MERCHANTS OF DOUBT Trailer Considers the Art of Propaganda

     February 2, 2015


Sony Pictures Classics has released the first Merchants of Doubt trailer for Food, Inc. director Robert Kenner’s new documentary about professional “doubt manufacturers”.  The film delves into the intricacies of public perception, shining a light on the people that are employed to sway how the public views major issues.  While the film covers a variety of different topics (including toxic chemicals and pharmaceuticals), its main focus is on the “debate” over climate change or, more accurately, the perception of a debate over climate change.

Through interviews with employees both former and current, as well as with leading experts in a number of fields, Kenner’s documentary gets to the bottom of how easily public opinion can be manipulated.  I caught the movie at TIFF last fall (read my full review here), and while it’s certainly full of fascinating information, it does feel like preaching to the choir a bit.  Those who are convinced that climate change is a fabrication aren’t likely to watch this film, so the majority of its audience feels like it’s destined to be those that are already aware of the corruption and manipulation involved in the so-called debate over quite possibly the most dire issue of our time.  But hopefully I’m wrong.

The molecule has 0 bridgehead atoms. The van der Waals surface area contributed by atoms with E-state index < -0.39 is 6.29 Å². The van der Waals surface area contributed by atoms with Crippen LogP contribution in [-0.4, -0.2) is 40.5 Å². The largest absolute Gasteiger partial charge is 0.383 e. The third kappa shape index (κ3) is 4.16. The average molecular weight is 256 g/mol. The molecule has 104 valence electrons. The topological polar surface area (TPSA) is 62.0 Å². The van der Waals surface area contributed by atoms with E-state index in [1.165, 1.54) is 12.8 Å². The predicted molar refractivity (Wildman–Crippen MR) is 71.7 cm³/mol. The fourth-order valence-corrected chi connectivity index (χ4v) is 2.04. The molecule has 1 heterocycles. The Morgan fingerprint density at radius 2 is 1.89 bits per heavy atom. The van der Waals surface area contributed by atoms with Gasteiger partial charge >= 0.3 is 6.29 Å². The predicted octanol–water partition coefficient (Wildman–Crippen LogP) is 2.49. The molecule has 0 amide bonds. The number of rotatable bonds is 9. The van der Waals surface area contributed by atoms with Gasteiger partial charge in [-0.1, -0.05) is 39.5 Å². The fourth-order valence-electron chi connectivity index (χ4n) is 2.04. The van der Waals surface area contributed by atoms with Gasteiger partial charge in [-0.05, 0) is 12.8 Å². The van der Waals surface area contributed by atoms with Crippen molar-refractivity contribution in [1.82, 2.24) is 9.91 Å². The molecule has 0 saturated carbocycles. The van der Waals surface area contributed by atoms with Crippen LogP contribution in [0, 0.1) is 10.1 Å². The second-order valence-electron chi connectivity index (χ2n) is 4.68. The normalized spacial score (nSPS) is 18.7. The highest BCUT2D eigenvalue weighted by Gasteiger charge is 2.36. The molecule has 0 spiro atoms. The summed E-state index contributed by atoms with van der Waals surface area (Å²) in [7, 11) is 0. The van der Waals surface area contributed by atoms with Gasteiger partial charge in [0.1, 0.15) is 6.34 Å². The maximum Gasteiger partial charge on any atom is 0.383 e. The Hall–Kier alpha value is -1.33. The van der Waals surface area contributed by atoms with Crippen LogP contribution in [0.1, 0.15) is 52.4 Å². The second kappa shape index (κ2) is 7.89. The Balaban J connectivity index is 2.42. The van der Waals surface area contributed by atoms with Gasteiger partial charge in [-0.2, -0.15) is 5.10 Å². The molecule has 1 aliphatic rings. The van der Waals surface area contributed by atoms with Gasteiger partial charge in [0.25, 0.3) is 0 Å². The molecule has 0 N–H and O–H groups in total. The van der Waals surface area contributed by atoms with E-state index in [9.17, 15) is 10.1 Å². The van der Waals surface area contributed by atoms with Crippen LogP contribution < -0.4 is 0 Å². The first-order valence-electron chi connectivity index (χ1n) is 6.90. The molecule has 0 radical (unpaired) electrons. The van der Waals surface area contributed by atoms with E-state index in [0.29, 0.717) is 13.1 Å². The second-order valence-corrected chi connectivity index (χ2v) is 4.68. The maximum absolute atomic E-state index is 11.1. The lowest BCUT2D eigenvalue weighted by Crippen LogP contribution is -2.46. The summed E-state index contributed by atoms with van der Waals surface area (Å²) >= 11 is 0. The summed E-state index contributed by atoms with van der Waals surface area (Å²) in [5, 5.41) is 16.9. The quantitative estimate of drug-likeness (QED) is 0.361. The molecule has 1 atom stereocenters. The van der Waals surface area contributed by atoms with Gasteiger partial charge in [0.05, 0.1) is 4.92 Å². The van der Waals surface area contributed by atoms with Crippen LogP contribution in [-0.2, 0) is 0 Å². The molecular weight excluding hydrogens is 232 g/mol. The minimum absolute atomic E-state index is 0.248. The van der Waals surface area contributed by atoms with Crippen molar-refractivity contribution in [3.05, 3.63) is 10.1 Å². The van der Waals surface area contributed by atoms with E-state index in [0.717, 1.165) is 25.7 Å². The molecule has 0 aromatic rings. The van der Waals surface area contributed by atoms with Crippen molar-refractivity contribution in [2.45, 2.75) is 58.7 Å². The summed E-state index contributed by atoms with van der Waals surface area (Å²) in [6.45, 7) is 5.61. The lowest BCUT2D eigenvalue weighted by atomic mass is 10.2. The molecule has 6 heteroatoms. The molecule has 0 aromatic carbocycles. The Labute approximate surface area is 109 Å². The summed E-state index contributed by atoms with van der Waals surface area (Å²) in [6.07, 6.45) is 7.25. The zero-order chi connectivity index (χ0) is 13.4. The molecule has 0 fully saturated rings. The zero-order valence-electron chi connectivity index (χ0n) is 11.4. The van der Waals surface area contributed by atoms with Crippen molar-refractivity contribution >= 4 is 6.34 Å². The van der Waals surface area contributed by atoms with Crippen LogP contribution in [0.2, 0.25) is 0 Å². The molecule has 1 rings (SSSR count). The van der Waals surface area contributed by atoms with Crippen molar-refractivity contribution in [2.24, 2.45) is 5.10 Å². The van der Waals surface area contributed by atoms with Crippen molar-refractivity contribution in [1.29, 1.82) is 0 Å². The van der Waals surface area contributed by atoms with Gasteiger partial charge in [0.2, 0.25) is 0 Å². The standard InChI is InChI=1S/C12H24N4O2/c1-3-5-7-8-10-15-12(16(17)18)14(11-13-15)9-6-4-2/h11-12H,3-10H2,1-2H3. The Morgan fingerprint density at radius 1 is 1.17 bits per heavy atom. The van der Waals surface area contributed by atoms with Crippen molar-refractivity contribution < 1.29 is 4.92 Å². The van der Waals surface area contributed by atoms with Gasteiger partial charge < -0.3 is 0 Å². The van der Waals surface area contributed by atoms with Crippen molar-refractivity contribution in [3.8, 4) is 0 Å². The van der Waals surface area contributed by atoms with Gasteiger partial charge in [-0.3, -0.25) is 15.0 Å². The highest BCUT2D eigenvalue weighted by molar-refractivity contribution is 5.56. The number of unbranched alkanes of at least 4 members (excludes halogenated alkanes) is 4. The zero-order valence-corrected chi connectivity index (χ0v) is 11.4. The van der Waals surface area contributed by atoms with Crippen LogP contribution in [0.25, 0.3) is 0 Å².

Anyway, you can check out the first Merchants of Doubt trailer below followed by a new poster.  Regardless of your personal beliefs, it’s a film that’s well worth checking out.

Click over to Apple to watch in HD.  Merchants of Doubt opens in New York and Los Angeles on March 6th.

Here’s the official synopsis for Merchants of Doubt:

Inspired by the acclaimed book by Naomi Oreskes and Erik Conway, Merchants of Doubt takes audiences on a satirically comedic, yet illuminating ride into the heart of conjuring American spin. Filmmaker Robert Kenner lifts the curtain on a secretive group of highly charismatic, silver-tongued pundits-for-hire who present themselves in the media as scientific authorities – yet have the contrary aim of spreading maximum confusion about well-studied public threats ranging from toxic chemicals to pharmaceuticals to climate change.


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